European Parliament to hold final vote on positive new copyright rules - but last-minute amendment could lead to costly new EU-wide ‘Link Tax’
July 6, 2015
On Thursday, the European Parliament will hold its final vote on a key report on the Harmonization of certain aspects of copyright and related rights in the Information Society.
The report recognises that copyright reform is needed to improve the Digital Single Market and to facilitate access to knowledge and culture for all Europeans. Its recommendations have been broadly welcomed by pro-Internet organizations across the European Union and the world, although they were watered down since the report’s original drafting in order to gain consensus.
A last-minute amendment tabled by German MEP Angelika Niebler could pave the way for an introduction of an EU-wide ancillary copyright law - more commonly known as a ‘Link Tax’ - that would have devastating consequences on people’s right to express themselves freely online, and universal access to knowledge. This proposal had already been rejected by the Legal Affairs Committee where the report originated.
A ‘Link Tax’ was introduced in Spain last December, where it forced Google News to shut down operations, and resulted in web traffic to Spanish news sites plunging. In Germany, a similar law was introduced in 2013 and has been viewed as a failure, leading many publishing houses to opt to waive the levy.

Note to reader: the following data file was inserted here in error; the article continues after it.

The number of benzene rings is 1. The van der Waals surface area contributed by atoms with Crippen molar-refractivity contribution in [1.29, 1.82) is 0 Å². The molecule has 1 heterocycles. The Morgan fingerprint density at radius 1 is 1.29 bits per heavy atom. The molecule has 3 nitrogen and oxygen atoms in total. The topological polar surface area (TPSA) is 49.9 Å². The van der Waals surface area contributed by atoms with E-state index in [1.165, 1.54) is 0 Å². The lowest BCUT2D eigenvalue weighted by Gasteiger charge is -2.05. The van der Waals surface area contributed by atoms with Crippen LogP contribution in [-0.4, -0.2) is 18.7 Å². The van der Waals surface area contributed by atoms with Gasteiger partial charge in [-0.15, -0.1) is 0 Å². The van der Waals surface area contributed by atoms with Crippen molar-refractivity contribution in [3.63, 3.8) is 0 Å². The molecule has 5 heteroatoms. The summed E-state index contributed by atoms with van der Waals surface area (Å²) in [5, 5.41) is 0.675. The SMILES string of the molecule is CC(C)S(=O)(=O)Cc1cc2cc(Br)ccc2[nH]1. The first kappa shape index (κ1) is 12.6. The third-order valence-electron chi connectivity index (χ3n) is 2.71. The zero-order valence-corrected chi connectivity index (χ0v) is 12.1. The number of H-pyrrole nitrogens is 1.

A large international Save The Link network comprising over 85 organizations from 30 countries is calling on MEPs to reject the proposal, and any others that would restrict the right to link, or implement fees for linking. Over 65,000 people have signed a petition calling on MEPs to reject the ‘Link Tax’ and other regulations that would restrict the right to link.
The European Parliament vote on Julia Reda MEP’s report on the Harmonization of certain aspects of copyright and related rights in the Information Society, and on the ‘Link Tax’ amendment, will take place between 12-2pm CET on Thursday 9 July, 2015.
The European Parliament vote will take place in Strasbourg, France.
Meghan Sali from pro-Internet group OpenMedia said: “This report lays out some really ambitious goals for copyright reform in the digital age. Internet users want to see common sense proposals like this to safeguard our free expression and privacy online. That’s why it’s so frustrating to see old media interests try to hijack this positive process to push forward a ‘Link Tax’ that would undermine the fabric of the free and open Internet.”
Responding to the ‘Link Tax’ amendment, Julia Reda MEP wrote on her blog that: ““We have to make sure that plenary amendment 1 to my copyright report is rejected. European copyright reform must simplify the sharing of knowledge and culture, not impede it with new bureaucracy that is already doomed to fail.”
The Right to Link is under threat around the world:
In Germany, influential press publishers forced legislators to implement an ‘ancillary copyright for press publishers’ that limits how others can link to their news websites. The legislation pushes search engines and news aggregators to acquire licenses for links that include snippets, resulting in lost and inaccessible content.
That same approach was then copied in Spain, where Google News was forced to shut down due to new copyright rules forcing web publishers to pay a fee in order to link out to external content.
In Canada, a provincial court passed a ruling ordering Google to block website search results, not just from its Canadian service, but from its worldwide index.
In the U.S., media conglomerates are trying to exploit obscure trade rules to block access to foreign websites they disapprove of.
In Russia, lawmakers have just approved legislation that will force websites to remove search results about a specific person, at that person’s request.
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